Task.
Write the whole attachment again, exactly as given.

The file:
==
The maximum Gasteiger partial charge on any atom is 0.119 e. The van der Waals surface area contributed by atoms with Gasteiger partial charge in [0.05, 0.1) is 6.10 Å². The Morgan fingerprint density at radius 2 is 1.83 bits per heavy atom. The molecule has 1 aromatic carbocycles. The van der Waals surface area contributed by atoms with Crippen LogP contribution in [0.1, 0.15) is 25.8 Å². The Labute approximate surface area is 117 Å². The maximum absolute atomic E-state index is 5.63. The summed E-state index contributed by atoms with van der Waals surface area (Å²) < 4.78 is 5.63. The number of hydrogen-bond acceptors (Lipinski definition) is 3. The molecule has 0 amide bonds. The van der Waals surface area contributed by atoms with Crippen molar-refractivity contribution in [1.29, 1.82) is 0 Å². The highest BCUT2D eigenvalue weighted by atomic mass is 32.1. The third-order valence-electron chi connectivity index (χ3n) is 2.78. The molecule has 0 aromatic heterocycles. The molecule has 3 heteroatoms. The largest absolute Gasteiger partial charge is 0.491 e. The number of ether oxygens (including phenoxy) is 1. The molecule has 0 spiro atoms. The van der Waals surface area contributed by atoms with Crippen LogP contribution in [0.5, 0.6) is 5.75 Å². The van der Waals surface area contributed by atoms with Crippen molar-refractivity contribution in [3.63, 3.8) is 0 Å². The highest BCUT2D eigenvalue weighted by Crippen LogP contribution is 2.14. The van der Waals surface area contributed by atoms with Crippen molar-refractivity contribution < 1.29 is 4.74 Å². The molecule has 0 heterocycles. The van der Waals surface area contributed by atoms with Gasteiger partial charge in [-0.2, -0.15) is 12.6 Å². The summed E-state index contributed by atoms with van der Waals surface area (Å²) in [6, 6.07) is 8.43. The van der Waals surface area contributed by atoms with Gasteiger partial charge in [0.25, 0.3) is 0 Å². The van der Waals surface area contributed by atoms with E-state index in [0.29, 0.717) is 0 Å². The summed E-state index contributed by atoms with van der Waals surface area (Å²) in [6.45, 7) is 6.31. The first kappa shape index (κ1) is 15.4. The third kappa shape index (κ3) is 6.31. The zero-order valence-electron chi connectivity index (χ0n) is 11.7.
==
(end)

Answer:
The maximum Gasteiger partial charge on any atom is 0.119 e. The van der Waals surface area contributed by atoms with Gasteiger partial charge in [0.05, 0.1) is 6.10 Å². The Morgan fingerprint density at radius 2 is 1.83 bits per heavy atom. The molecule has 1 aromatic carbocycles. The van der Waals surface area contributed by atoms with Crippen LogP contribution in [0.1, 0.15) is 25.8 Å². The Labute approximate surface area is 117 Å². The maximum absolute atomic E-state index is 5.63. The summed E-state index contributed by atoms with van der Waals surface area (Å²) < 4.78 is 5.63. The number of hydrogen-bond acceptors (Lipinski definition) is 3. The molecule has 0 amide bonds. The van der Waals surface area contributed by atoms with Crippen molar-refractivity contribution in [1.29, 1.82) is 0 Å². The highest BCUT2D eigenvalue weighted by atomic mass is 32.1. The third-order valence-electron chi connectivity index (χ3n) is 2.78. The molecule has 0 aromatic heterocycles. The molecule has 3 heteroatoms. The largest absolute Gasteiger partial charge is 0.491 e. The number of ether oxygens (including phenoxy) is 1. The molecule has 0 spiro atoms. The van der Waals surface area contributed by atoms with Crippen LogP contribution in [0.5, 0.6) is 5.75 Å². The van der Waals surface area contributed by atoms with Crippen molar-refractivity contribution in [3.63, 3.8) is 0 Å². The highest BCUT2D eigenvalue weighted by Crippen LogP contribution is 2.14. The van der Waals surface area contributed by atoms with Crippen molar-refractivity contribution < 1.29 is 4.74 Å². The molecule has 0 heterocycles. The van der Waals surface area contributed by atoms with Gasteiger partial charge in [-0.2, -0.15) is 12.6 Å². The summed E-state index contributed by atoms with van der Waals surface area (Å²) in [6, 6.07) is 8.43. The van der Waals surface area contributed by atoms with Gasteiger partial charge in [0.25, 0.3) is 0 Å². The van der Waals surface area contributed by atoms with E-state index in [0.29, 0.717) is 0 Å². The summed E-state index contributed by atoms with van der Waals surface area (Å²) in [6.45, 7) is 6.31. The first kappa shape index (κ1) is 15.4. The third kappa shape index (κ3) is 6.31. The zero-order valence-electron chi connectivity index (χ0n) is 11.7.